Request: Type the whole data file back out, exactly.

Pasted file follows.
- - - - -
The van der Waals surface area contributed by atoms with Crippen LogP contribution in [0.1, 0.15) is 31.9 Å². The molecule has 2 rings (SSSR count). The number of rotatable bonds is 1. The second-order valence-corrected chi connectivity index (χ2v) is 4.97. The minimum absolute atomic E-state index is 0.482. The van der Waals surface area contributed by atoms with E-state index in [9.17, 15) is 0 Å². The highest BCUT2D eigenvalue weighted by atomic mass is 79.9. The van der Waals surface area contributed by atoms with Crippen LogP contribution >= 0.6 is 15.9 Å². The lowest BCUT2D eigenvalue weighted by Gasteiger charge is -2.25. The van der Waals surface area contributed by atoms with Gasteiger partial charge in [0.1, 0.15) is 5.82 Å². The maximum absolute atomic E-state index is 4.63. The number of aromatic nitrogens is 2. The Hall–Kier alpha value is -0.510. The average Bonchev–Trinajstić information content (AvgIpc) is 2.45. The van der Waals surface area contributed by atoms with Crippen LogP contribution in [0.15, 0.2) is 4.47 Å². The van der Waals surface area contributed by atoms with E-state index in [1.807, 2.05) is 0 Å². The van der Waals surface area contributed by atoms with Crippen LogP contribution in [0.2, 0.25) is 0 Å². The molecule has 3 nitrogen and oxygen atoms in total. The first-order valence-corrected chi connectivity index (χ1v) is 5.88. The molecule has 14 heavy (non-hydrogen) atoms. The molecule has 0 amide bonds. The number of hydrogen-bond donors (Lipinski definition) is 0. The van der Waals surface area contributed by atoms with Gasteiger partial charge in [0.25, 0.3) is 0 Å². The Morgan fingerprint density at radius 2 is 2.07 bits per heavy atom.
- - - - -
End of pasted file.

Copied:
The van der Waals surface area contributed by atoms with Crippen LogP contribution in [0.1, 0.15) is 31.9 Å². The molecule has 2 rings (SSSR count). The number of rotatable bonds is 1. The second-order valence-corrected chi connectivity index (χ2v) is 4.97. The minimum absolute atomic E-state index is 0.482. The van der Waals surface area contributed by atoms with E-state index in [9.17, 15) is 0 Å². The highest BCUT2D eigenvalue weighted by atomic mass is 79.9. The van der Waals surface area contributed by atoms with Crippen LogP contribution >= 0.6 is 15.9 Å². The lowest BCUT2D eigenvalue weighted by Gasteiger charge is -2.25. The van der Waals surface area contributed by atoms with Gasteiger partial charge in [0.1, 0.15) is 5.82 Å². The maximum absolute atomic E-state index is 4.63. The number of aromatic nitrogens is 2. The Hall–Kier alpha value is -0.510. The average Bonchev–Trinajstić information content (AvgIpc) is 2.45. The van der Waals surface area contributed by atoms with Crippen LogP contribution in [0.15, 0.2) is 4.47 Å². The van der Waals surface area contributed by atoms with E-state index in [1.807, 2.05) is 0 Å². The van der Waals surface area contributed by atoms with Crippen LogP contribution in [0.2, 0.25) is 0 Å². The molecule has 3 nitrogen and oxygen atoms in total. The first-order valence-corrected chi connectivity index (χ1v) is 5.88. The molecule has 14 heavy (non-hydrogen) atoms. The molecule has 0 amide bonds. The number of hydrogen-bond donors (Lipinski definition) is 0. The van der Waals surface area contributed by atoms with Gasteiger partial charge in [0.25, 0.3) is 0 Å². The Morgan fingerprint density at radius 2 is 2.07 bits per heavy atom.